David also, in the forty-fourth Psalm:624624     Ps. xlv. 6, 7.   “Thy throne, O God, is for ever and ever; a sceptre of righteousness is the sceptre of Thy kingdom. Thou hast loved righteousness, and hated wickedness; therefore God, Thy God, hath anointed Thee with the oil of gladness.” By which word he also shows His name, since (as I have shown above) He was called Christ from His anointing. Then, that He was also man, Jeremiah teaches, saying:625625     Jer. xvii. 9. The passage is quoted from the Septuagint.   “And He is a man, and who hath known Him?” Also Isaiah:626626     Isa. xix. 20, quoted from the Septuagint.   “And God shall send to them a man, who shall save them, shall save them by judging.” But Moses also, in Numbers,627627     Num. xxiv. 17. The well-known prophecy of Balaam is here spoken of as though given by Moses, who only records it. [In an elucidation touching the Sibyls, I shall recur to the case of Balaam.]   thus speaks: “There shall arise a star out of Jacob, and a man628628     Exsurget homo ex Israel This is taken from the Septuagint, instead of the ordinary reading, “A sceptre shall rise out of Israel.”   shall spring forth from Israel.” On which account the Milesian Apollo,629629     [The oracle of Apollo Didymæus; from the Milesian temple burnt by Xerxes. Readers will remember the humour of Arnobius about these divers names, vol. vi. p. 419, this series.]   being asked whether He was God or man, replied in this manner: “He was mortal as to His body, being wise with wondrous works; but being taken with arms under Chaldean judges, with nails and the cross He endured a bitter end.” In the first verse he spoke the truth, but he skilfully deceived him who asked the question, who was entirely ignorant of the mystery of the truth. For he appears to have denied that He was God. But when he acknowledges that He was mortal as to the flesh, which we also declare, it follows that as to the spirit He was God, which we affirm. For why would it have been necessary to make mention of the flesh, since it was sufficient to say that He was mortal? But being pressed by the truth, he could not deny the real state of the case; as that which he says, that He was wise.  

What do you reply to this, Apollo? If he is wise, then his system of instruction is wisdom, and no other; and they are wise who follow it, and no others. Why then are we commonly esteemed as foolish, and visionary, and senseless, who follow a Master who is wise even by the confession of the gods themselves? For in that he said that He wrought wonderful deeds, by which He especially claimed faith is His divinity, he now appears to assent to us, when he says the same things in which we boast. But, however, he recovers himself, and again has recourse to demoniacal frauds. For when he had been compelled to speak the truth, he now appeared to be a betrayer of the gods and of himself, unless he had, by a deceptive falsehood, concealed that which the truth had extorted from him. He says, therefore, that He did indeed perform wonderful works, 113yet not by divine power, but by magic. What wonder if Apollo thus persuaded men ignorant of the truth, when the Jews also, worshippers (as they seemed to be) of the Most High God, entertained the same opinion, though they had every day before their eyes those miracles which the prophets had foretold to them as about to happen, and yet they could not be induced by the contemplation of such powers to believe that He whom they saw was God? On this account, David, whom they especially read above the other prophets, in the twenty-seventh Psalm630630     Ps. xxviii. 4, 5.   thus condemns them: “Render to them their desert, because they regard not the works of the Lord.” Both David himself and other prophets announced that of the house of this very David, Christ should be born according to the flesh. Thus it is written in Isaiah:631631     Isa. xi. 10.   “And in that day there shall be a root of Jesse, and He who shall arise to rule over the nations, in Him shall the Gentiles trust; and His rest shall be glorious.” And in another place:632632     Isa. xi. 1, 2.   “There shall come forth a rod out of the stem of Jesse, and a blossom633633     Flos. Quoted from the Septuagint, ἄνθος.   shall grow out of his root; and the Spirit of God shall rest upon Him, the spirit of wisdom and understanding, the spirit of counsel and of might, the spirit of knowledge and of piety; and He shall be filled634634     Implebit eum spiritus timoris Dei.   with the spirit of fear of the Lord.” Now Jesse was the father of David, from whose root he foretold that a blossom would arise; namely him of whom the Sibyl speaks, “A pure blossom shall spring forth.”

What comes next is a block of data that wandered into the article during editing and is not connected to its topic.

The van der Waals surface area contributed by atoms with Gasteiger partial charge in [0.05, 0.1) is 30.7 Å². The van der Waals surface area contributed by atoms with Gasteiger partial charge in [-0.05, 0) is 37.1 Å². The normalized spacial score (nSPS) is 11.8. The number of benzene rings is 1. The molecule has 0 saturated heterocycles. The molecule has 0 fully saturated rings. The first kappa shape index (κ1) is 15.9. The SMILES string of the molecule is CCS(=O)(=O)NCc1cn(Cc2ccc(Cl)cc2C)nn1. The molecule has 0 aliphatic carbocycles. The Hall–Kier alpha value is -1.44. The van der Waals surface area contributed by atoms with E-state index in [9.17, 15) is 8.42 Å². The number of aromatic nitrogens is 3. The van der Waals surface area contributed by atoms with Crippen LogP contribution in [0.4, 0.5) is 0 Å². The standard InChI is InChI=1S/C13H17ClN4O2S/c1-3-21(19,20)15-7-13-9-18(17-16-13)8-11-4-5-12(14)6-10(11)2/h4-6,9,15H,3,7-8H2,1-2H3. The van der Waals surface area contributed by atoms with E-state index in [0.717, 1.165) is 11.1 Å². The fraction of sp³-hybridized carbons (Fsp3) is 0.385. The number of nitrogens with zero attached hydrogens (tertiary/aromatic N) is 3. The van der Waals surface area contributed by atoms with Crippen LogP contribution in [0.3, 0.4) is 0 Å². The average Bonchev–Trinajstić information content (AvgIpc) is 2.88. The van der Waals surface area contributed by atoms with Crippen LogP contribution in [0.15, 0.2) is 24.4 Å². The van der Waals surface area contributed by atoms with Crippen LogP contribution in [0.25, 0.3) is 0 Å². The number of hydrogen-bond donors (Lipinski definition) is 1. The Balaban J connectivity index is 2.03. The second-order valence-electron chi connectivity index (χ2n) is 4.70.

Also in the second book of Kings, the prophet Nathan was sent to David, who wished to build a temple for God; and this was the word of the Lord to Nathan, saying:635635     2 Sam. vii. 4, 5, 12–14, 16.   “Go and tell my servant David, Thus saith the Lord Almighty, Thou shall not build me a house for me to dwell in; but when thy days be fulfilled, and thou shalt sleep with thy fathers, I will raise up thy seed after thee, and I will establish His kingdom. He shall build me a house for my name, and I will set up His throne for ever; and I will be to Him for a father, and He shall be to me for a son; and His house shall be established,636636     Fidem consequetur, following the Septuagint πιστωθήσεται.   and His kingdom for ever.” But the reason why the Jews did not understand these things was this, because Solomon the son of David built a temple for God, and the city which he called from his own name, Jerusalem.637637     Hierosolyma. As though derived from ἰερόν and Σολομω̑ν. But Solomon was not the founder of the city. The name is probably derived from Salem, of which city Melchisedec was king. Some derive it from Jebus (the ancient name of the city) and Salem. [See vol. ii. p. 107, note 3, this series.]   Therefore they referred the predictions of the prophets to him. Now Solomon received the government of the kingdom from his father himself. But the prophets spoke of Him who was then born after that David had slept with his fathers. Besides, the reign of Solomon was not everlasting; for he reigned forty years. In the next place, Solomon was never called the son of God, but the son of David; and the house which he built was not firmly established,638638     Non est fidem consecuta, as above.   as the Church, which is the true temple of God, which does not consist of walls, but of the heart639639     Thus Peter speaks, 1 Ep. ii. 5, “Ye are built up a spiritual house.”   and faith of the men who believe on Him, and are called faithful. But that temple of Solomon, inasmuch as it was built by the hand, fell by the hand. Lastly, his father, in the cxxvith Psalm, prophesied in this manner respecting the works of his son:640640     Ps. cxxvii. 1.   “Except the Lord build the house, they have laboured in vain that built it; except the Lord keep the city, the watchman hath waked but in vain.”